Octavius V. Catto (1839-1871)

Born Charleston, South Carolina

Broadbent and Phillips, c. 1871
Albumen silver print

National Portrait Gallery, Smithsonian Institution

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Abraham Lincoln and Octavius Catto never met, but their careers intertwined as a consequence of the war, emancipation, and civil rights for African Americans. Born the son of a slave, Catto became a schoolteacher in Philadelphia and a leading figure in the black community, both as an educator, an athlete (he founded an all-black baseball team), and an organizer for civil and social rights for African Americans.


The possibility of  emancipation galvanized Catto, and during the war he responded to Lincoln’s call for black volunteers by working with Frederick Douglass and others to raise eleven African American regiments from Pennsylvania.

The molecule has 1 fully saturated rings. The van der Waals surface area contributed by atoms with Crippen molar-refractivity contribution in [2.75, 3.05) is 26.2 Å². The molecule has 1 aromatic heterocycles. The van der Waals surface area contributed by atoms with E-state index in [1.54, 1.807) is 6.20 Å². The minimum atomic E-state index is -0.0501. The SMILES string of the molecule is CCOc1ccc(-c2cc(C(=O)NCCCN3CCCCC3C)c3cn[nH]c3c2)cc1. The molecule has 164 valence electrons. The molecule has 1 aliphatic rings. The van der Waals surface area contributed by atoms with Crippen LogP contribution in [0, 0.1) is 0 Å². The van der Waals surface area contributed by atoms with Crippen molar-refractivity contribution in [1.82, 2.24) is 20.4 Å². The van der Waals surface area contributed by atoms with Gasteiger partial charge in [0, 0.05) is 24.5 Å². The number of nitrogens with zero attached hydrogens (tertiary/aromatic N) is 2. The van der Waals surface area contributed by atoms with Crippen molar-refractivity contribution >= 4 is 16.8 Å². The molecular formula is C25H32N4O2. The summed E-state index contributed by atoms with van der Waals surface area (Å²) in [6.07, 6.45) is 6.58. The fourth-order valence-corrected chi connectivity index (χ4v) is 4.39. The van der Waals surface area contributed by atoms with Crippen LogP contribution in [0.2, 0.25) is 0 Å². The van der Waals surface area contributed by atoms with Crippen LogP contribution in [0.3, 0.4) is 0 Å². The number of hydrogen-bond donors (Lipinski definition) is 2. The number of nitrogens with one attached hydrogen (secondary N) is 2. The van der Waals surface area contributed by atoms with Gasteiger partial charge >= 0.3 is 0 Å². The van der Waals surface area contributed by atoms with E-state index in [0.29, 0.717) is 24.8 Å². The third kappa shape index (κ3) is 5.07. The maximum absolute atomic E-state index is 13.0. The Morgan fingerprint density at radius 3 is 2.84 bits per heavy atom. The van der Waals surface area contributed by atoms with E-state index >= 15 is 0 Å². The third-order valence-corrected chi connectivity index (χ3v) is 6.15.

After the war, Catto led a campaign to desegregate Philadelphia’s public transport system, and with the passage of the Fifteenth Amendment he became active in party politics. In 1871, during the the first election in which blacks could vote, he was murdered by a Democratic party operative while canvassing for Republican candidates. His death was a harbinger of a new era in race relations in which the achievement of full civil rights for African Americans would be a dream long deferred.

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